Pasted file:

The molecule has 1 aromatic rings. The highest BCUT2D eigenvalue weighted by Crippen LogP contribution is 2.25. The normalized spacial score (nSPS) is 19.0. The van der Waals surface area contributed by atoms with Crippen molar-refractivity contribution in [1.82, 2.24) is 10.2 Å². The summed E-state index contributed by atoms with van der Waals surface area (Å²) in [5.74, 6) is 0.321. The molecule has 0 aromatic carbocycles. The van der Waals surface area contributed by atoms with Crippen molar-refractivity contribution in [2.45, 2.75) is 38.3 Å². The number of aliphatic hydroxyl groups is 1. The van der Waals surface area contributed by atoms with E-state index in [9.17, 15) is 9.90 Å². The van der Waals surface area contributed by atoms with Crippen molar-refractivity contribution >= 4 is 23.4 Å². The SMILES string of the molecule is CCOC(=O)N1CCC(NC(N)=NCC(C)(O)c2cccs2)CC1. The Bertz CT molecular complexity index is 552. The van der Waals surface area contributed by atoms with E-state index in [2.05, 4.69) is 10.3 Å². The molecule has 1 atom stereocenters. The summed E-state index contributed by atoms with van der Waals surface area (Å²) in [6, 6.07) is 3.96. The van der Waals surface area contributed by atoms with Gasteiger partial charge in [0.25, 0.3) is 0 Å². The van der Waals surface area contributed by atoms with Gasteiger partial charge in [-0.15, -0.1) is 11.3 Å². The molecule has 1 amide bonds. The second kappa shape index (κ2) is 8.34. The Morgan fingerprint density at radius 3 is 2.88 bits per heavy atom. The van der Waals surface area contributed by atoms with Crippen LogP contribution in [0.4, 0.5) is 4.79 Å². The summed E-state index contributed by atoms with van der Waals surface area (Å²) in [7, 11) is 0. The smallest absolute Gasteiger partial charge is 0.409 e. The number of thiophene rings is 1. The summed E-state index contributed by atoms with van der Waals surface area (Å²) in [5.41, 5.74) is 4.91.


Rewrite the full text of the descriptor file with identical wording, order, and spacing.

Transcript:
The molecule has 1 aromatic rings. The highest BCUT2D eigenvalue weighted by Crippen LogP contribution is 2.25. The normalized spacial score (nSPS) is 19.0. The van der Waals surface area contributed by atoms with Crippen molar-refractivity contribution in [1.82, 2.24) is 10.2 Å². The summed E-state index contributed by atoms with van der Waals surface area (Å²) in [5.74, 6) is 0.321. The molecule has 0 aromatic carbocycles. The van der Waals surface area contributed by atoms with Crippen molar-refractivity contribution in [2.45, 2.75) is 38.3 Å². The number of aliphatic hydroxyl groups is 1. The van der Waals surface area contributed by atoms with E-state index in [9.17, 15) is 9.90 Å². The van der Waals surface area contributed by atoms with Crippen molar-refractivity contribution >= 4 is 23.4 Å². The SMILES string of the molecule is CCOC(=O)N1CCC(NC(N)=NCC(C)(O)c2cccs2)CC1. The Bertz CT molecular complexity index is 552. The van der Waals surface area contributed by atoms with E-state index in [2.05, 4.69) is 10.3 Å². The molecule has 1 atom stereocenters. The summed E-state index contributed by atoms with van der Waals surface area (Å²) in [6, 6.07) is 3.96. The van der Waals surface area contributed by atoms with Gasteiger partial charge in [0.25, 0.3) is 0 Å². The van der Waals surface area contributed by atoms with Gasteiger partial charge in [-0.15, -0.1) is 11.3 Å². The molecule has 1 amide bonds. The second kappa shape index (κ2) is 8.34. The Morgan fingerprint density at radius 3 is 2.88 bits per heavy atom. The van der Waals surface area contributed by atoms with Crippen LogP contribution in [0.4, 0.5) is 4.79 Å². The summed E-state index contributed by atoms with van der Waals surface area (Å²) in [7, 11) is 0. The smallest absolute Gasteiger partial charge is 0.409 e. The number of thiophene rings is 1. The summed E-state index contributed by atoms with van der Waals surface area (Å²) in [5.41, 5.74) is 4.91.